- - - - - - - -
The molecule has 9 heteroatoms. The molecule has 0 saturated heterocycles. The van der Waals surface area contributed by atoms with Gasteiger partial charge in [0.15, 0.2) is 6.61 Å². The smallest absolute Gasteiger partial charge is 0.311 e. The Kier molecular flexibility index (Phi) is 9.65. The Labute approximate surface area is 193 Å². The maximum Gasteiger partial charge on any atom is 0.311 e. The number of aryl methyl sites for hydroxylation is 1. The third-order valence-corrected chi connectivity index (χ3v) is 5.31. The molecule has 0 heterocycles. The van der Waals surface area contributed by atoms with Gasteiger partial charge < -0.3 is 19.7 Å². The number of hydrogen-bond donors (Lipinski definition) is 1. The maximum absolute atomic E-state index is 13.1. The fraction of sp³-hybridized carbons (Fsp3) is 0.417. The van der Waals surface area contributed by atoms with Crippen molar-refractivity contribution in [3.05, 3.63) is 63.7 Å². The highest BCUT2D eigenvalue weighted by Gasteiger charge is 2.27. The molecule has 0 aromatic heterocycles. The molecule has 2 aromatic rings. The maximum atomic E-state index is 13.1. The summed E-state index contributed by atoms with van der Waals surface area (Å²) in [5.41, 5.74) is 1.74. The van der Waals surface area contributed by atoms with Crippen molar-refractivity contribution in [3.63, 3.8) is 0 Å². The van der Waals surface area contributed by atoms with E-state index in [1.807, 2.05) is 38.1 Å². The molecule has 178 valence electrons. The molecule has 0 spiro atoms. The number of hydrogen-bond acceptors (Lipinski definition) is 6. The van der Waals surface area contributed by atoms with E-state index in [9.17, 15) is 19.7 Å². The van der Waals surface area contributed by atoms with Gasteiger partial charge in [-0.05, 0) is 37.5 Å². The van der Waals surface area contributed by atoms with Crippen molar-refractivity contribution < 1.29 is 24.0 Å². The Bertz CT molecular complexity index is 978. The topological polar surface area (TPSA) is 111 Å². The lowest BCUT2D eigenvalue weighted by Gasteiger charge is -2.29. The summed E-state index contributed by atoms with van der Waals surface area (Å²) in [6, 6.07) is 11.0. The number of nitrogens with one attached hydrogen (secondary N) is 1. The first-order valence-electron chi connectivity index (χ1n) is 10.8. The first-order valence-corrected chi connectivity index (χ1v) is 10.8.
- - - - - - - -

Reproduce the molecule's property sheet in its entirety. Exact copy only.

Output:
The molecule has 9 heteroatoms. The molecule has 0 saturated heterocycles. The van der Waals surface area contributed by atoms with Gasteiger partial charge in [0.15, 0.2) is 6.61 Å². The smallest absolute Gasteiger partial charge is 0.311 e. The Kier molecular flexibility index (Phi) is 9.65. The Labute approximate surface area is 193 Å². The maximum Gasteiger partial charge on any atom is 0.311 e. The number of aryl methyl sites for hydroxylation is 1. The third-order valence-corrected chi connectivity index (χ3v) is 5.31. The molecule has 0 heterocycles. The van der Waals surface area contributed by atoms with Gasteiger partial charge < -0.3 is 19.7 Å². The number of hydrogen-bond donors (Lipinski definition) is 1. The maximum absolute atomic E-state index is 13.1. The fraction of sp³-hybridized carbons (Fsp3) is 0.417. The van der Waals surface area contributed by atoms with Crippen molar-refractivity contribution in [3.05, 3.63) is 63.7 Å². The highest BCUT2D eigenvalue weighted by Gasteiger charge is 2.27. The molecule has 0 aromatic heterocycles. The molecule has 2 aromatic rings. The maximum atomic E-state index is 13.1. The summed E-state index contributed by atoms with van der Waals surface area (Å²) in [5.41, 5.74) is 1.74. The van der Waals surface area contributed by atoms with Crippen molar-refractivity contribution in [3.63, 3.8) is 0 Å². The van der Waals surface area contributed by atoms with E-state index in [1.807, 2.05) is 38.1 Å². The molecule has 178 valence electrons. The molecule has 0 spiro atoms. The number of hydrogen-bond acceptors (Lipinski definition) is 6. The van der Waals surface area contributed by atoms with E-state index in [9.17, 15) is 19.7 Å². The van der Waals surface area contributed by atoms with Gasteiger partial charge in [-0.05, 0) is 37.5 Å². The van der Waals surface area contributed by atoms with Crippen molar-refractivity contribution < 1.29 is 24.0 Å². The Bertz CT molecular complexity index is 978. The topological polar surface area (TPSA) is 111 Å². The lowest BCUT2D eigenvalue weighted by Gasteiger charge is -2.29. The summed E-state index contributed by atoms with van der Waals surface area (Å²) in [6, 6.07) is 11.0. The number of nitrogens with one attached hydrogen (secondary N) is 1. The first-order valence-electron chi connectivity index (χ1n) is 10.8. The first-order valence-corrected chi connectivity index (χ1v) is 10.8.